It is much less of gesture numerically, when you compare to how 'Southwest' airlines does business with frequest fliers. After certain number of one-way travels, you sure will get free ride. Only difference is there are no surprises in the south-west approach. Where as some one else expecting similar treatment as you, may not get that from your optometrist.
Posted by: kishore dandu | Mar 27, 2005 2:26:23 PM
Hey, Flatirons Mall in Broomfield rule :)
Posted by: A Former Colorado Resident | Mar 28, 2005 5:03:48 AM
I started using Amazon during mid-high school circa 1996. I think I may have been one of ten people in my state to actually consider buying something online. Wish I'd had money for the stock. Anyway, they used to send me magnets , small poetry books, bookmarks...whatever. Then after about two years of using them, I received a 20oz coffee tumbler each Xmas. I thought it was great back then. Consciously, I didn't think much about customer loyalty or marketing, but they did an excellent job. This doesn't happen anymore, but I don't think it would hurt them if they did.
Posted by: christien | Mar 30, 2005 1:31:32 PM
I happened to read this entry, on the same day I had my "passionate user" experience. In my case, it was not a free product, but knowledge.
This is the tale of two plumbers, and their handling of the same problem, but only one of them now has my loyalty and passionate user recommendations.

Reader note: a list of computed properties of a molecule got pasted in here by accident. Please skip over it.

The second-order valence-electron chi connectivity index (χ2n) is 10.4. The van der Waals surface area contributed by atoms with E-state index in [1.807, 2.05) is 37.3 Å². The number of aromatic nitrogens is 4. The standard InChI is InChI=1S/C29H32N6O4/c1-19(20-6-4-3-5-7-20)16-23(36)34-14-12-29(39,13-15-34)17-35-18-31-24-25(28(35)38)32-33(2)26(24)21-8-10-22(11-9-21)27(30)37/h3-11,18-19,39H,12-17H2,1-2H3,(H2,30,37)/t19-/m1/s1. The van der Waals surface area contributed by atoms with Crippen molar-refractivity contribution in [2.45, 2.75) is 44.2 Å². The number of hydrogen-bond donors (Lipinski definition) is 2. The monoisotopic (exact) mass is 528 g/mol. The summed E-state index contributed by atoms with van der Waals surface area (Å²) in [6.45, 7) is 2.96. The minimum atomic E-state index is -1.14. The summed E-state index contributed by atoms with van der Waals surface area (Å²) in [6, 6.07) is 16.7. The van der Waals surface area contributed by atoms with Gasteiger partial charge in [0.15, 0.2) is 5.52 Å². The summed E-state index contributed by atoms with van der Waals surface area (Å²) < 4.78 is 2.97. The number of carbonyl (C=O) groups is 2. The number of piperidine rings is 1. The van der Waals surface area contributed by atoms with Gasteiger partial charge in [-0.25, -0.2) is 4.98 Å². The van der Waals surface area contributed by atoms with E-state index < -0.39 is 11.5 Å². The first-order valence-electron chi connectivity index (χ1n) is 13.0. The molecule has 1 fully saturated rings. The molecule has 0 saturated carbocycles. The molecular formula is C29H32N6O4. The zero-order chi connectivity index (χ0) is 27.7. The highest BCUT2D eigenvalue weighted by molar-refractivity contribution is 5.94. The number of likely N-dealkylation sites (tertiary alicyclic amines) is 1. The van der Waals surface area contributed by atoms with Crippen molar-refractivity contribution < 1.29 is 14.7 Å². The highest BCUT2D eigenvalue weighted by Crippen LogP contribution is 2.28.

Our house had a leaky main water valve. My husband has many talents. He can make his own electric guitars, cook amazing meals, and give incredible back rubs, but house repairs are out his areas of expertise, as well as mine. So...
A plumber was called. He fixed the leak, but made me feel unable to handle the problem myself if it happened again, and implied if I attempted I might end up with Niagara Falls in my basement. Very scary!
Well... a year later it happened again, yesterday. I needed plumber, but did not want to call the original plumber again, because he is the type of guy that makes a girl want to take a shower after he has looked you up and down.
The next plumber, also fixed the problem. But, this time he explained to me how I could fix it myself and gave me confidence to do so, if it happened again. This plumber made less money, because he charged much less and would not get repeat business for this problem. But, in the long run, he will make much more money because I have renovations that will need a plumber in the future, and I will "passionately" recommend him to my friends and neighbours.
Bottom line, he empowered me, and made me feel good about myself, and I no longer fear creating Niagara Falls in my basement. :)
Posted by: Mary-Anne | May 12, 2006 10:59:29 AM
I loved reading about your experience! I worked for the Eye Gallery for 6 years and am thrilled to hear that you are such a loyal patient! It is a great company to do business with and to be a part of!
Posted by: beef | Jan 15, 2007 10:28:03 PM